Jones is determined to find out what caused the unexpected death of her father whilst they were exploring ancient ruins in the Himalayas. Along with a stack of books and coded journals, he’s left her with the promise she’ll travel back to England for the first time since childhood and try being the lady she’s never been. Edie and her brother are leaving soon on a journey to the Himalayas to document and collect plants for the new Kew Gardens when she befriends Miss Jones in London. She’s never left England before and is delighted to learn the lady will be returning to the mountains she calls home at the same time they are planning their travels. When they meet again in Srinagar, Edie is surprised to find that, out here, the Miss Jones of the London salons is “just Jones” the explorer, clad in breeches and boots and unconcerned with the proprieties Edie has been brought up to respect. The non-binary explorer and the determined botanist make the long journey over the high mountain passes to Little Tibet, collecting flowers and exploring ruins on the way. Will Jones discover the root of the mysterious deaths of her parents? Will she confide in Edie and allow her to help in the quest? The trip is fraught with dangers for both of them, not least those of the heart.

The title of the next book is self-explanatory — Red Kate: a tale of lesbian piracy self-published by Sarah Tighe-Ford.

A tale of lesbian piracy set at the height of the ‘Golden Age’ of piracy in the heart of the Caribbean. In a world of piracy, even trust can be stolen… but can it be reclaimed? Navigating the deadly seas of the Caribbean, Captain ‘Red’ Kate’s pirate life should grant her all the freedom she desires: no rules, no restrictions, no consequences. Yet betrayal and a chance encounter leave her at the mercy of two women: Morgan, her bold but unreliable lover, and Will, a quicksilver former thief who appears from nowhere to join her crew. We all have to choose which life to live.

The first of the March books is set in the 18th century, but the rest skew a bit more recent in setting.

Dangerous Remedy by Kat Dunn from Zephys describes itself as:

The first in a dazzling, commercial, historical adventure series set in the extravagant and deadly world of the French Revolution. A whirlwind of action, science and magic reveals, with a diverse cast of fearless heroines, a band of rebels like no other. Camille, a revolutionary’s daughter, leads a band of outcasts – a runaway girl, a deserter, an aristocrat in hiding. As the Battalion des Mortes they cheat death, saving those about to meet a bloody end at the blade of Madame La Guillotine. But their latest rescue is not what she seems. The girl’s no aristocrat, but her dark and disturbing powers means both the Royalists and the Revolutionaries want her. But who and what is she? In a fast and furious story full of the glamour and excesses, intrigue and deception of these dangerous days, no one can be trusted, everyone is to be feared. As Camille learns the truth, she’s forced to choose between loyalty to those she loves and the future.

This next book might be better thought of as a fictionalized biography, because it’s about two real and fascinating women. Never Anyone But You: A Novel by Rupert Thomson from Other Press.

In the years preceding World War I, two young women meet, by chance, in a provincial town in France. Suzanne Malherbe, a shy seventeen-year-old with a talent for drawing, is completely entranced by the brilliant but troubled Lucie Schwob, who comes from a family of wealthy Jewish intellectuals. They embark on a clandestine love affair, terrified they will be discovered, but then, in an astonishing twist of fate, the mother of one marries the father of the other. As “sisters” they are finally free of suspicion, and, hungry for a more stimulating milieu, they move to Paris at a moment when art, literature, and politics blend in an explosive cocktail.  Having reinvented themselves as Claude Cahun and Marcel Moore, they move in the most glamorous social circles–meeting everyone from Hemingway to Dalí–and produce provocative photographs that still seem avant-garde today. In the 1930s, with the rise of anti-Semitism and fascism, they leave Paris for Jersey, and it is on this idyllic island that they confront their destiny, creating a campaign of propaganda against Hitler’s occupying forces that will put their lives in jeopardy.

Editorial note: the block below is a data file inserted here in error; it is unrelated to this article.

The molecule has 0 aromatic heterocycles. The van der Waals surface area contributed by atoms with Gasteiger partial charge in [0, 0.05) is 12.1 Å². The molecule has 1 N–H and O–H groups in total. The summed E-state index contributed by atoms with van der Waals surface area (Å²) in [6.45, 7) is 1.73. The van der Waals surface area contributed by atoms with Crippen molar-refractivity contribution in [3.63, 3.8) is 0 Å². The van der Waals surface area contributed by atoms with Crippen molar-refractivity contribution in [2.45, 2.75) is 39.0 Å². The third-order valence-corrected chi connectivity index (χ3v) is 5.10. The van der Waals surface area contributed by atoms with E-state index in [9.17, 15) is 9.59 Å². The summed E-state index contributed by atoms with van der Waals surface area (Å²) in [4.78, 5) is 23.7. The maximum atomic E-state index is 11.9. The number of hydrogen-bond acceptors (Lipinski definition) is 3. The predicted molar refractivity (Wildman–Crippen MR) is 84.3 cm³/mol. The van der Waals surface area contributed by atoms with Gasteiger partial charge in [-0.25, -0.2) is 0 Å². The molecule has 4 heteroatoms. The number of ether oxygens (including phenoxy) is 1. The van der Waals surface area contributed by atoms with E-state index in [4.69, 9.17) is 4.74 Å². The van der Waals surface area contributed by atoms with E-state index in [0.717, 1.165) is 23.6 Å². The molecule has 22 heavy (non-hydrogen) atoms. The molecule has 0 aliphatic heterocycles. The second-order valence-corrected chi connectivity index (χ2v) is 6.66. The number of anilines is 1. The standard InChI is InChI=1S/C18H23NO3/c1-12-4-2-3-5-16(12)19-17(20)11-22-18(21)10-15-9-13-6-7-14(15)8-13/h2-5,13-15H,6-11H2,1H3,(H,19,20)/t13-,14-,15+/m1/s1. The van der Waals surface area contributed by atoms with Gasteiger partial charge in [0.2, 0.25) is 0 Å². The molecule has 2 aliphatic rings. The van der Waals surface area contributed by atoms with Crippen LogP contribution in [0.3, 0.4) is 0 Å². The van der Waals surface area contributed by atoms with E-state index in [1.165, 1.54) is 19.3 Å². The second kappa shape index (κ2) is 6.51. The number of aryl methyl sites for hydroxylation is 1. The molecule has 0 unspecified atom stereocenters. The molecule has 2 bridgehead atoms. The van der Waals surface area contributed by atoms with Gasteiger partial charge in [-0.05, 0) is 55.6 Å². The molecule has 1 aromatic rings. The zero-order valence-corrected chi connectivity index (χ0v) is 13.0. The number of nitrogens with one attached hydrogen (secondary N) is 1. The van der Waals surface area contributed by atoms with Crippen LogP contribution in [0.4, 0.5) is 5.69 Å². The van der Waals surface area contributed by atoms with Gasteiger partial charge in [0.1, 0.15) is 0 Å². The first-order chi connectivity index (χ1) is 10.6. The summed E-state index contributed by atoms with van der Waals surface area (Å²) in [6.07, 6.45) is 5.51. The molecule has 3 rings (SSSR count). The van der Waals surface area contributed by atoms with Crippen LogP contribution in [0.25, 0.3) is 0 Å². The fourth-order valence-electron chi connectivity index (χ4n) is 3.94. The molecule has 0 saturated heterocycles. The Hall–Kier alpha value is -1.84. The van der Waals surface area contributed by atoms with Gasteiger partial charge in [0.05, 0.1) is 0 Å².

Although the cover copy for this next book only hints at f/f content, I’ve received confirmation that it isn’t just teasing. Is it simple history, or perhaps something more fantastic? The Animals at Lockwood Manor by Jane Healey from Houghton Mifflin Harcourt.

In August 1939, thirty-year-old Hetty Cartwright arrives at Lockwood Manor to oversee a natural history museum collection, whose contents have been taken out of London for safekeeping. She is unprepared for the scale of protecting her charges from party guests, wild animals, the elements, the tyrannical Major Lockwood and Luftwaffe bombs. Most of all, she is unprepared for the beautiful and haunted Lucy Lockwood. For Lucy, who has spent much of her life cloistered at Lockwood suffering from bad nerves, the arrival of the museum brings with it new freedoms. But it also resurfaces memories of her late mother, and nightmares in which Lucy roams Lockwood hunting for something she has lost. When the animals start to move of their own accord, and exhibits go missing, they begin to wonder what exactly it is that they might need protection from. And as the disasters mount up, it is not only Hetty’s future employment that is in danger, but her own sanity too. There’s something, or someone, in the house. Someone stalking her through its darkened corridors…

Next we have a fairly straightforward historic romance: Behind the Bandstand self-published by Theresa J. Everlove

Club owner Jo falls head-over-heels for the gorgeous singer who has taken her jazz club by storm. But Delilah is leading a dangerous double life. Will Jo be able to show the world the stunning talent Delilah possess or will Delilah’s complicated world keep them apart? While their romance burns bright, it might not be enough to protect them in the strict social structures of post-war Chicago.

Robin Talley has been specializing in stories that teeter just on the edge of what might be considered historical fiction. This one is Music from Another World from Inkyard Press